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Team effort for lionfish fight


Heather-Lynn Evanson

Team effort for lionfish fight

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Five years ago the alarm was raised.
Somehow the dreaded lionfish, which was not native to the Caribbean waters, had found their way to this part of the world.
Their sightings were painstakingly tracked as they made their way down through the islands of the region, until in 2012 they arrived in Barbadian waters.
And then, the fight was on; lionfish versus their only known predator – man.
Lionfish sightings have gone from a now paltry six to more than 30 a trip.
Sunday’s Lionfish Derby and Cook Off, conceptualised by the Coastal Zone Management Unit, removed more than 200 from the waters around the island.
This week, Heather-Lynn’s Habitat looks at all things lionfish.
The dreaded lionfish are here to stay.
And while the head of the Coastal Zone Management Unit (CZMU) feels they cannot be eradicated, Dr Lorna Inniss feels they can be controlled.
But it would take the combined, concerted efforts of all the countries in the region to put a dent in the population of the migrating feeders.
“I’m not sure we can eradicate them (lionfish) now but I feel we will be able to control them,” she said.
“We have to be able to manage the population at a certain level. We need to be able to do that,” Inniss said, as she added that lionfish levels across the Caribbean were now critical.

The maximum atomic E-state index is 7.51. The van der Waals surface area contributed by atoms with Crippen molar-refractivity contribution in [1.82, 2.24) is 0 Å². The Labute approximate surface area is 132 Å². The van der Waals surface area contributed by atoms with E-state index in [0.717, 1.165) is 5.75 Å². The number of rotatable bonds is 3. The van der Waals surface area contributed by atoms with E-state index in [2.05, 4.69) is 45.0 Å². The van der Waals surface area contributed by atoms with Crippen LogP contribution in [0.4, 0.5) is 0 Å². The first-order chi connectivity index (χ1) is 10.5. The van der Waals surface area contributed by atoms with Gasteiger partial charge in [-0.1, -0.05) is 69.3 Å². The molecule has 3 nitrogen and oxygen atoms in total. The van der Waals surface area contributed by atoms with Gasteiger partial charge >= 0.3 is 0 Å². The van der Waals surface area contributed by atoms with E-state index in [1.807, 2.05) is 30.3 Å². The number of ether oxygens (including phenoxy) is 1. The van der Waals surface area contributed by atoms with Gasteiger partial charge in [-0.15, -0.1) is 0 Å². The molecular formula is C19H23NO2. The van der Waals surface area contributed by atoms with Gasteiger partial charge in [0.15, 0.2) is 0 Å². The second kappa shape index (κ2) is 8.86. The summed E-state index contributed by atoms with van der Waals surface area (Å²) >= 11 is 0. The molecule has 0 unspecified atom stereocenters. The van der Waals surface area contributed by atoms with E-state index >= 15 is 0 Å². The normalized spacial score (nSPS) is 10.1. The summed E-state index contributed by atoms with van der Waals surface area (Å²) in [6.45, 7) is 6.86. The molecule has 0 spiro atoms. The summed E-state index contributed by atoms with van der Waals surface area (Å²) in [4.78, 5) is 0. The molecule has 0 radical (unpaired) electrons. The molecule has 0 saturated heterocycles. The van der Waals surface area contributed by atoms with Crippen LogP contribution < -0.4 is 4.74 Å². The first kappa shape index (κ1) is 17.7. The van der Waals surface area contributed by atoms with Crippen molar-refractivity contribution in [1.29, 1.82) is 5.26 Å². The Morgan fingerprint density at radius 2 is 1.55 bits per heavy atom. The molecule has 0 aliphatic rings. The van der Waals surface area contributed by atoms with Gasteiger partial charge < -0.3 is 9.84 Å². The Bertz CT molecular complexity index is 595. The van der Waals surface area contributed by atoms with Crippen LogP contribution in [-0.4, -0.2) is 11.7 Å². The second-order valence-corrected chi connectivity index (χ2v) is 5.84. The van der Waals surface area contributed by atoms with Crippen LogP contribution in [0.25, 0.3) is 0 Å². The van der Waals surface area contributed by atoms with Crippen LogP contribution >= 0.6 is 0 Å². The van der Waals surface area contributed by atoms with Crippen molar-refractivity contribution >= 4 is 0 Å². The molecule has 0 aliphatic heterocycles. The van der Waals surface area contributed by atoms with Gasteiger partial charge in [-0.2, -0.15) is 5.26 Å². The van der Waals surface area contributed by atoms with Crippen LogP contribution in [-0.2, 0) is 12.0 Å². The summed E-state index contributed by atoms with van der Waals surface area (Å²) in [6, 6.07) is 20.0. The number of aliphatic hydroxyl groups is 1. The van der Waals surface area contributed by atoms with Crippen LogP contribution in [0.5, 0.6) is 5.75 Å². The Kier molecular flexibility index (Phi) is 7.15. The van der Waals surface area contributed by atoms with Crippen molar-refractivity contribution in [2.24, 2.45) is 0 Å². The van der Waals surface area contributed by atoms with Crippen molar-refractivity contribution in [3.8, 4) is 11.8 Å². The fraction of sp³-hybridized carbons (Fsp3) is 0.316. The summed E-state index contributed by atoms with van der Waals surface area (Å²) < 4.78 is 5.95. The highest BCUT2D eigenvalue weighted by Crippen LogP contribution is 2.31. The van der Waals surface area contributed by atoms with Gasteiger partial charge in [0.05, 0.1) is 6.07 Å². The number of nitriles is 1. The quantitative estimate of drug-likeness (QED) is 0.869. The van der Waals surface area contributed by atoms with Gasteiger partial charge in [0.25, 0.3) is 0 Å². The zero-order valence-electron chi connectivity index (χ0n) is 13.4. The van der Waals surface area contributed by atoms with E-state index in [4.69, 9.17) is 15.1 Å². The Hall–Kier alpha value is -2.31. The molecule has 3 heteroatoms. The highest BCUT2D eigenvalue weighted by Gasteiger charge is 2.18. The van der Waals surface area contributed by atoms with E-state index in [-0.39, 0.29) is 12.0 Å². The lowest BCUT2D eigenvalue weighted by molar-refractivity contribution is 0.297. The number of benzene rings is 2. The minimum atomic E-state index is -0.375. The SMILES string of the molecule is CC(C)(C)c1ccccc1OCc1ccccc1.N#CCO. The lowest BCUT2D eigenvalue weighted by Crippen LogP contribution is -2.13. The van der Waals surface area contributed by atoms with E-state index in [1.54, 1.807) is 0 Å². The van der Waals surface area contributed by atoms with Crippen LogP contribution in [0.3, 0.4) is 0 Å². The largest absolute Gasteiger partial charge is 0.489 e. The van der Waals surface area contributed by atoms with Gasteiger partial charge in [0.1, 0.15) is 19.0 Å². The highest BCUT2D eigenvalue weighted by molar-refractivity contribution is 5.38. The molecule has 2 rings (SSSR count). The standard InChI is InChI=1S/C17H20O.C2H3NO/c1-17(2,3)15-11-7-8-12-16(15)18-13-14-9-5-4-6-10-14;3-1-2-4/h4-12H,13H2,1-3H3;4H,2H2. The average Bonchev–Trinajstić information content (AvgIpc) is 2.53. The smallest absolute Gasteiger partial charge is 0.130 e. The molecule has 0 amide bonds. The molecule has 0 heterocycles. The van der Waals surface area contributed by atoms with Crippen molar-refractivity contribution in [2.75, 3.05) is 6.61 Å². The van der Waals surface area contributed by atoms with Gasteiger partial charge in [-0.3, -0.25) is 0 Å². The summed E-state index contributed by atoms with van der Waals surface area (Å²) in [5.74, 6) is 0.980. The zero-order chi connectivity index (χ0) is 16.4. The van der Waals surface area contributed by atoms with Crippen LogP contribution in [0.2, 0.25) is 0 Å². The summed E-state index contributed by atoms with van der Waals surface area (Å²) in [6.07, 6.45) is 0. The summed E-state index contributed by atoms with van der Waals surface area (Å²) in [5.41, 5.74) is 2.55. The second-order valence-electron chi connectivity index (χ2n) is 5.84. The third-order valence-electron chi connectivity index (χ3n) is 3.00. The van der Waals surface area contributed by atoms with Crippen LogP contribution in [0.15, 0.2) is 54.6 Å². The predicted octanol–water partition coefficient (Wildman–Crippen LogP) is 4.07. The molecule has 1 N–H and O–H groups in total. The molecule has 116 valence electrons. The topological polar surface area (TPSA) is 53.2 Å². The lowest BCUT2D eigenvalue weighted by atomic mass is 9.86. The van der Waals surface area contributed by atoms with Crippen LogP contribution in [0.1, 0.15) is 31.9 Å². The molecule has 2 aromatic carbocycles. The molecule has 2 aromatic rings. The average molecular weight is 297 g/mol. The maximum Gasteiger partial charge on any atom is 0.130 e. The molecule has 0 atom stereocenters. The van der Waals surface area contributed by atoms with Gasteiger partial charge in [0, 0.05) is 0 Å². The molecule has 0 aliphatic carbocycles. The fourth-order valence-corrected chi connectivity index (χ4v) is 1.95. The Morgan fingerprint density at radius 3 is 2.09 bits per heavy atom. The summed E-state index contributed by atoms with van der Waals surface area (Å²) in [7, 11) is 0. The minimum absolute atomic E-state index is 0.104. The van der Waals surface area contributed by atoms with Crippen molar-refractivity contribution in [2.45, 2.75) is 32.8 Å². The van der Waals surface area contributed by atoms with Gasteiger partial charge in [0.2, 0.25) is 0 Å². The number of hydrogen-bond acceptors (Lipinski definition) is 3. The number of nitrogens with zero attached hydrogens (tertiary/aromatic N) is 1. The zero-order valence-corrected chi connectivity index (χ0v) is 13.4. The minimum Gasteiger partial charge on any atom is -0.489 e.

“I really want to see everybody sitting in the same room, with the same plan. Wouldn’t it be nice if this Lionfish Derby was occurring in all of the 34 countries of the Caribbean?”
“To me that is much stronger than Barbados doing it on its own because we are just a drop in the bucket when it comes to managing the lionfish.”
Inniss was speaking after the island’s first ever Lionfish Derby and Cook Off – a culling/culinary event organised by the CZMU to help reduce the population in the island’s waters.
Since their man-made introduction into the region’s waters more than five years ago, they have become to marine life what locusts are to a farmer’s crops.
During Sunday’s event, more than 200 lionfish were removed, in the space of about six hours, by teams of divers who scoured the waters from St Lucy to St Philip.
Inniss noted that Barbados’ officials were in discussion with their counterparts across the region in an effort to manage the invasion.
But, said Inniss, those were only discussions.
“That is one of the proposals that is lagging behind the others. We are in touch with the other islands but, in my view, that is not enough. It is time for us to have a regional organisation take ownership of this programme and say ‘look, countries, come together. Let’s deal with this’.”
She said it’s not that other countries in the region have refused to tackle the problem; for most of them it’s a lack of technical expertise.
“They don’t have the capacity in some areas; it’s not that they don’t know because just about every island you go to you see the posters but you’re not necessarily seeing the action on the ground,” Inniss said.
And as the fish that has no known predator but man continues to flourish in our waters, Inniss said populations of reef fish had correspondingly decreased.
And that’s where local chefs and even housewives come in.
“So imagine our jacks, our snappers, our grunts, all these reef fish, the populations are going down; they are getting smaller and smaller and smaller. You can’t find them and you’re seeing more and more lionfish but if we begin to eat the lionfish, we are managing the invasion and we are adding protein to our diets.”

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